I love the interaction with students at this stage of their careers, they are passionate, driven and a large proportion thinks (quite rightly) that they can make a difference in the world. Of course, the reality of doing a Ph.D. hasn’t reached them yet and perhaps the difference in the world will be confined to creating “an original piece of research worthy of publication”. That doesn’t mean that they won’t make a difference in the world, it depends of what world we are talking about. Perhaps it will be an impact on just the research world, or that particular body of knowledge but you have to start somewhere, don’t you? While only around a third of Ph.D. students in the UK will end up as academics, their impact to the labour market means that they will continue to make a difference to the world, in a different way.

In my talk at the non-academic careers’ day, I thought it would be useful to give a few tips to those considering alternative careers as a next step and here is what I came up with:

  • You have amazing transferable skills, even if you attended none of the courses on offer (a short-sighted move in my view), your Ph.D./research experience gave you resilience, negotiation skills, report writing skills, etc.
  • Don’t aim too high or too low
  • When applying for jobs, don’t bamboozle employers with jargon/technical speak but make sure you know the keywords/buzz words

What I find amazing these days is that you’ll find Ph.D.s in all walks of life: in industry, in the arts, in the public sector, in the third sector, in university administration…. And as far as I can see it is both men and women who choose these career paths. Maybe women are better at telling the world about alternative careers to research. In conclusion of my presentation, what I really wanted to say and managed to say for the first time in public is, “You haven’t failed. It may be the best option for you!” Do I believe it myself? Well, at least a little bit….

Dr Nathalie Mather-L’Huillier is currently a Postgraduate Research Student Research and Admissions Manager at the University of Edinburgh (Scotland), Nathalie has worked in research and graduate policy as well as a researcher in biomedical science. She is passionate about postgraduate education and enjoys interactions with prospective and new postgraduate researchers. Originally from France, Nathalie has lived in the UK (mostly in Scotland) for 17 years.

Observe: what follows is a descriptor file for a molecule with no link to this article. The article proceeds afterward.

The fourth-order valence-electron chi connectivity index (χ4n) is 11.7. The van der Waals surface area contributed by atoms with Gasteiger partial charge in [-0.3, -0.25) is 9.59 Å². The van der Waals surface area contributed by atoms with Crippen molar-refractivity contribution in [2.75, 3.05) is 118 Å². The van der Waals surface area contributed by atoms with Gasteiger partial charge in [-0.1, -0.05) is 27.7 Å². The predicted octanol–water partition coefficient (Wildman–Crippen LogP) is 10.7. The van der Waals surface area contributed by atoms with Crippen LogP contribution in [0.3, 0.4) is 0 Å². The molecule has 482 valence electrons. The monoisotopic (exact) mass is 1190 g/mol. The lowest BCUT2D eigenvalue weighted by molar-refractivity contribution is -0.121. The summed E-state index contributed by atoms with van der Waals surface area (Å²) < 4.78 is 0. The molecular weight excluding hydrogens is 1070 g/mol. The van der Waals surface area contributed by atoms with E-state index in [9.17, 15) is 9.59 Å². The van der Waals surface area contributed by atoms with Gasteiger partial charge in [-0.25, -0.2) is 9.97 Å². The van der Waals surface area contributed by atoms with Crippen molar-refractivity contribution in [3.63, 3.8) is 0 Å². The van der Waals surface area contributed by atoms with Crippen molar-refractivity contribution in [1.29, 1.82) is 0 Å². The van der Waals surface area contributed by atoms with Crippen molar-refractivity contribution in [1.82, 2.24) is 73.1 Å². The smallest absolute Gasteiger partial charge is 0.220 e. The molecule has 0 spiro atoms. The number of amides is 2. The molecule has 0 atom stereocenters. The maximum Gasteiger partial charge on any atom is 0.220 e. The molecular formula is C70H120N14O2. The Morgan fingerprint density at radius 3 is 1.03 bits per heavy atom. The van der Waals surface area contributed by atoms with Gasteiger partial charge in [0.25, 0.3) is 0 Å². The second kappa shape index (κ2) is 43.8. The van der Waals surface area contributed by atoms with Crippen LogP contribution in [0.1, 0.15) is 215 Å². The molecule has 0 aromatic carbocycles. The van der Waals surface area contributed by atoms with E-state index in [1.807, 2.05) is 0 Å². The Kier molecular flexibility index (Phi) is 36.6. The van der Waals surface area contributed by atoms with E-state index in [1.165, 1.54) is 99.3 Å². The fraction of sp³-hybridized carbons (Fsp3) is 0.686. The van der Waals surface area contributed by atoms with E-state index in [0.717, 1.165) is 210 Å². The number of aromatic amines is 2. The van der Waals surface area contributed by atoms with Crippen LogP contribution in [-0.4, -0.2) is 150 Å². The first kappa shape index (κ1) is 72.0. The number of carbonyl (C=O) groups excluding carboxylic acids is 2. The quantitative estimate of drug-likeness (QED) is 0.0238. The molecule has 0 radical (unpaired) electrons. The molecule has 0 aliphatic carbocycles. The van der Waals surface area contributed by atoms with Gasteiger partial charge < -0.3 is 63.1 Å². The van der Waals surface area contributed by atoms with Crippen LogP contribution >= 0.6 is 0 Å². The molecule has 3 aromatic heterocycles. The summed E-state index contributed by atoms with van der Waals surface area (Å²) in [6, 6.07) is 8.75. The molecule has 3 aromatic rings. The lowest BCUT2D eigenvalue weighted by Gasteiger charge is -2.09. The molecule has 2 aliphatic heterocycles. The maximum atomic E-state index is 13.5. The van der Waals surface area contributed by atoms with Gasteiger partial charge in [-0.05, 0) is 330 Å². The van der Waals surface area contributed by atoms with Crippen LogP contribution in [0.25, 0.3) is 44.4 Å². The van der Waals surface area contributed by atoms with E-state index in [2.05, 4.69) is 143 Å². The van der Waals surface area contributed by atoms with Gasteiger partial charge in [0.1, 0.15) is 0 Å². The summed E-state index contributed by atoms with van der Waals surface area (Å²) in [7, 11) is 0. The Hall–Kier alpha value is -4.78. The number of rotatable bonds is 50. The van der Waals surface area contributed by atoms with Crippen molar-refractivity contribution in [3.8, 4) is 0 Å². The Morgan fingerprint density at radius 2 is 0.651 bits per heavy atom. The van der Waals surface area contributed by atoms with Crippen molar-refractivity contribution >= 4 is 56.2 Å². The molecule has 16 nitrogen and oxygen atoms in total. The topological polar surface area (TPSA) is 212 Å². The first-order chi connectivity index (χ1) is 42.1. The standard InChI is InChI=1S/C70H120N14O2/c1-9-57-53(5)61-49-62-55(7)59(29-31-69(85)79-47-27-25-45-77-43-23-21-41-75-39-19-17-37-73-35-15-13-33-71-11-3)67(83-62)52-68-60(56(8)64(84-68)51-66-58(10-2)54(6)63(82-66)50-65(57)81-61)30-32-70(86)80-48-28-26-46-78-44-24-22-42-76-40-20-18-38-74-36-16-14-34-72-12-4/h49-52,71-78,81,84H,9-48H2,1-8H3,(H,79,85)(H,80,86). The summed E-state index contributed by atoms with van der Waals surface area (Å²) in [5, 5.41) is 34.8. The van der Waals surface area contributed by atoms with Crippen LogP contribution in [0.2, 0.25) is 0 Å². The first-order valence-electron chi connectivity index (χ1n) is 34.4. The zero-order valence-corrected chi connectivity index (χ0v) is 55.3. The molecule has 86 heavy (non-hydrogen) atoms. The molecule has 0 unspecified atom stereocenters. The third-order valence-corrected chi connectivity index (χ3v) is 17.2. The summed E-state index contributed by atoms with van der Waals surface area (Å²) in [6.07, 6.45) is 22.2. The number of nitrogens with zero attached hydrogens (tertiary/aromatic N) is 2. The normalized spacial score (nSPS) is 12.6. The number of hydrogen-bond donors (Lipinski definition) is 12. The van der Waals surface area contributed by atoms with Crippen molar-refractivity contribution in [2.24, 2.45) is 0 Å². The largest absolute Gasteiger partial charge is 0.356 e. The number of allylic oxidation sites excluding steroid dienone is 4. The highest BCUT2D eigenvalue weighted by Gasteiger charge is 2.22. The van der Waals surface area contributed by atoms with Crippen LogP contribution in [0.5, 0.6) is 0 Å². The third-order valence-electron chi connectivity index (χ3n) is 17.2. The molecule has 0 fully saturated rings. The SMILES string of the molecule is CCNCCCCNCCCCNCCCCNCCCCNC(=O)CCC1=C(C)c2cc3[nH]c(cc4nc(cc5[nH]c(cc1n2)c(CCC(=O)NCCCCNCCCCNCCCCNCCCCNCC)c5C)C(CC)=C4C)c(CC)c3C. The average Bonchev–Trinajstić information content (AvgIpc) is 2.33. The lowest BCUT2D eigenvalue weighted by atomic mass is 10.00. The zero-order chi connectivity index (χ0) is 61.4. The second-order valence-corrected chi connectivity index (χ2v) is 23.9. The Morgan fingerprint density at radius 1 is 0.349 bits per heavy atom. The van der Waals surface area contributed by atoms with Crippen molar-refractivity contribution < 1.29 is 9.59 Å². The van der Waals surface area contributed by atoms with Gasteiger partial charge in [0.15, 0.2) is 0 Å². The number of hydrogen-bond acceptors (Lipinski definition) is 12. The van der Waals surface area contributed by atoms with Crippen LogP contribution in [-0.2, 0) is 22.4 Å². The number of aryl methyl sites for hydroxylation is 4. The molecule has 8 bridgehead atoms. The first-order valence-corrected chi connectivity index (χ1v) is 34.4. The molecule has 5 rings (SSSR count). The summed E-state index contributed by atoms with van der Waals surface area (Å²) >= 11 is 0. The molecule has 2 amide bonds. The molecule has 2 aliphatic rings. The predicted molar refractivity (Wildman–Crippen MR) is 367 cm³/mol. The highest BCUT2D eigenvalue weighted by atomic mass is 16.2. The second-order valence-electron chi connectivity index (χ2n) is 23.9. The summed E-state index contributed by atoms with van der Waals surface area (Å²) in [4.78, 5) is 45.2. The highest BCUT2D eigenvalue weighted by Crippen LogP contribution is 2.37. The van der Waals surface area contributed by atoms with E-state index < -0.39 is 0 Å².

This post was also published in Inside Higher Ed.

The More Education, The Better

In Anamaria's Posts on 2012/10/20 at 00:29

Anamaria Dutceac Segesten, writing from Lund, Sweden. 

The more education the better for each and all. So why are there not enough resources?

Just this past week the Organization for Economic Cooperation and Development (OECD) has released its annual report, Education at a Glance. In a comparative fashion the study provides the most recent statistical data, country by country for all the 34 members of the organization, about the number of students, the type of education they follow and what they do after they graduate. Other measurements included in the report are education spending (public and private), teachers’ workload, teachers’ tasks and teachers’ salaries, as well as the gender gap, the social mobility and the accessibility of education to different groups in the society. A special section is dedicated to the analysis of economic and social benefits of education, measuring the extent to which having an education translates into economic gains for individuals, as well as the social impact of having a population with a large percentage of educated people.

This report is very timely, since only at the beginning of September 2012 the European Commission (EC) and its special expert group published a report on literacy in Europe, showing some alarming numbers. Even if the EC has a special campaign on improving literacy (“Europe Loves Reading”), the numbers do not show this love being spread in the general public. In concordance with earlier published numbers, 20% of the adults in Europe lack the necessary literacy skills to propel them on the job market, and 20% of the European 15-year olds did not possess sufficient reading skills in 2009, a number that stagnated until today.

Both the OECD and the High-level expert group of the European Commission concur. Poor literacy and from there insufficient education has a negative social impact on pretty much all accounts as it is connected to unemployment, social exclusion, criminality, political absenteeism. Low literacy and low education levels are also connected to widening the gender gap as well as the gap between migrants and the local population.